Writing the Plan: Preparing Students for the Unexpected

Dr. Jamie Earls stands before a large LCD screen in a classroom

“Today is dreary,” wrote young Dr. Jamie Earls on April 20, 1995. “Yesterday Oklahoma’s Federal Government Building blew up.” Ten-year-old Earls wrote in her kitten-adorned childhood diary an entry that foreshadowed her future career. More than 20 years later, she would visit the site of that horrible tragedy and also have emergency management students who would choose to take a trip to the same powerful location.

“When I was really little, I wanted to be a nurse like my mom,” said Earls. “I didn’t think girls could be doctors. Once I found out they could, I wanted to be a doctor.” Being squeamish around blood led Earls away from the medical field, but she was still intrinsically drawn to helping people.

Because her parents had met at Arkansas Tech, and Earls also had an aunt who attended, ATU was her first choice when she was ready to pursue higher education. Being a legacy student, Earls thought she knew everything Tech had to offer.

Earls began her college career pursuing a history degree to teach high school students someday. After attending classes, she realized her true passion wasn’t secondary education. While she still felt the pull to teach, high school wasn’t the right environment to apply her skills. After hearing about emergency management from other students, the program piqued her interest.

“I decided to try to figure out something different,” said Earls. “Emergency management is very unique to this campus. It’s not something that you necessarily know about or think about until a disaster happens.”

Soon Earls had switched her major to emergency management and excelled in her classes. Earls later earned her master’s degree in emergency management and homeland security at ATU. While teaching as an adjunct in the department, she decided to pursue her doctorate and was hired as a full-time assistant professor at ATU.

“My teaching philosophy is really about involving the students,” said Earls. She referred to a Benjamin Franklin quote: “Tell me, and I forget. Teach me, and I remember. Involve me, and I learn.”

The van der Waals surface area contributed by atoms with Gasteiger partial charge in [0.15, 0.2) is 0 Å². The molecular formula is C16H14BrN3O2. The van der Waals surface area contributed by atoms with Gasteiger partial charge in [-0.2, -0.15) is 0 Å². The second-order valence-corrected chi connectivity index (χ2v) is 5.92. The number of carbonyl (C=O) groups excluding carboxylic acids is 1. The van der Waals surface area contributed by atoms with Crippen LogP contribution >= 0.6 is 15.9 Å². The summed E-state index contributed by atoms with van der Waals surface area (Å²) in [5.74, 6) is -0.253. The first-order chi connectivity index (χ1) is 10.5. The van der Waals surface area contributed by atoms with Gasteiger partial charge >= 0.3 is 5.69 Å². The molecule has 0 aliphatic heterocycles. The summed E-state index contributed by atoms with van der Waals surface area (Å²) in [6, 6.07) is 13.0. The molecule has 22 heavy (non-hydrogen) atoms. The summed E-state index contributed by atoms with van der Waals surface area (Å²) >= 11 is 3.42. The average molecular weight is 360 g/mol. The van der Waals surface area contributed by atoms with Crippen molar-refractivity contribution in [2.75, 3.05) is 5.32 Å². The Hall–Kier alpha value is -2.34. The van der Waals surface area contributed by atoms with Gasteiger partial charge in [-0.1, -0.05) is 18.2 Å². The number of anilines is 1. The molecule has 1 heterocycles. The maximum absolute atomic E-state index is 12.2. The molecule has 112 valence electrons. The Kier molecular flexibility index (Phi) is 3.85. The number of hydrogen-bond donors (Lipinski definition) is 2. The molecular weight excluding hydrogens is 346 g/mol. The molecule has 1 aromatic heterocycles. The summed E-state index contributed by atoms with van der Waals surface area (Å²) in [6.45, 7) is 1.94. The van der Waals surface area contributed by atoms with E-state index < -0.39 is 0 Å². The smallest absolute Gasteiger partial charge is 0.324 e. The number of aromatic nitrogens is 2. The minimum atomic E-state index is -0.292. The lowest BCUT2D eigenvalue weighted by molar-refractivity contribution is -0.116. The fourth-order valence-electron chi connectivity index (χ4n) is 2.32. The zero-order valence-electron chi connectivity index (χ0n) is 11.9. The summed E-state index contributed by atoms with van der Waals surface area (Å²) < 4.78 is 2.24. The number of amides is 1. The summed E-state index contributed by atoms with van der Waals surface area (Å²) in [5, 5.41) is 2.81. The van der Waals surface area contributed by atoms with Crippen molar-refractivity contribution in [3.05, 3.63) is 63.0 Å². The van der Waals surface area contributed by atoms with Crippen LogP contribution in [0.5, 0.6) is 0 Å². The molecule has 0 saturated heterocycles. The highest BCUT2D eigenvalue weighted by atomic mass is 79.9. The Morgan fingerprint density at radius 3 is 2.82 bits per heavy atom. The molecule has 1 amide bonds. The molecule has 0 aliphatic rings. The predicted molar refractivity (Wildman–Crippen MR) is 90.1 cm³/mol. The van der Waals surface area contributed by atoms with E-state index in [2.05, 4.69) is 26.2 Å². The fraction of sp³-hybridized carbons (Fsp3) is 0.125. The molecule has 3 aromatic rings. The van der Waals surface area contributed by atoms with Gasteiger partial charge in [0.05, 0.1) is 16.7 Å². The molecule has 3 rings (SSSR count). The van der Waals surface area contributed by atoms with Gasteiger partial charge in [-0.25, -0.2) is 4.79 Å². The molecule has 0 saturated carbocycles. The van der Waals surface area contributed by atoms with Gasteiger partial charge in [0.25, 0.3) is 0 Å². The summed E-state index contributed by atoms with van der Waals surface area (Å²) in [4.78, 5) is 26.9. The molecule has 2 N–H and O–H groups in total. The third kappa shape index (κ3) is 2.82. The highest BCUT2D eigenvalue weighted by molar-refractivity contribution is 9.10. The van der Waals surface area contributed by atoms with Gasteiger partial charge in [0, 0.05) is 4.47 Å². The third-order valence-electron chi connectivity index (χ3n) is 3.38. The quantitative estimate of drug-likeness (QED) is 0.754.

Emergency management students are encouraged to learn by doing. The students volunteer for disaster relief, participate in training exercises and get involved in community service projects.

“We don’t stop educating at the classroom door,” said Earls.


To fulfill her desire to get involved, Earls first had to overcome some obstacles with being a young professional in academia. For service on committees, seniority is usually sought because it generally means more experience. Despite Earls’ student-experience, she still felt overlooked for a few years while trying to establish her career. With her tenacity, Earls was able to break through the age barrier to prove herself as a valuable team player for service roles.

The best professors lead by example for their students, and Earls doesn’t just teach her students the value of service; she lives it. Service and leadership roles now fill Earls’ curriculum vitae. She serves as student organization advisor for emergency management students, volunteers at the Conway County flu clinic and serves on multiple committees both inside and outside her field.

By having the current emergency management students participate in flu clinics, they gain valuable experience they can apply to an emergency situation. Earls tells her students “to practice when there’s not an emergency.” It’s about learning firsthand the process and procedure involved with widespread dispensing of medication.

“It’s just a simple flu clinic,” Earls continued “But it is the same concept. The same exact process and procedure would happen no matter what they’re dispensing.” Earls teaches her students how the same model could be used to dispense antidotes to counteract chemical or biological warfare.

Late May and early June 2019 marked historic flooding of the Arkansas River, which borders Russellville and Dardanelle. Earls, alongside other members of the River Valley community, was among the first to volunteer.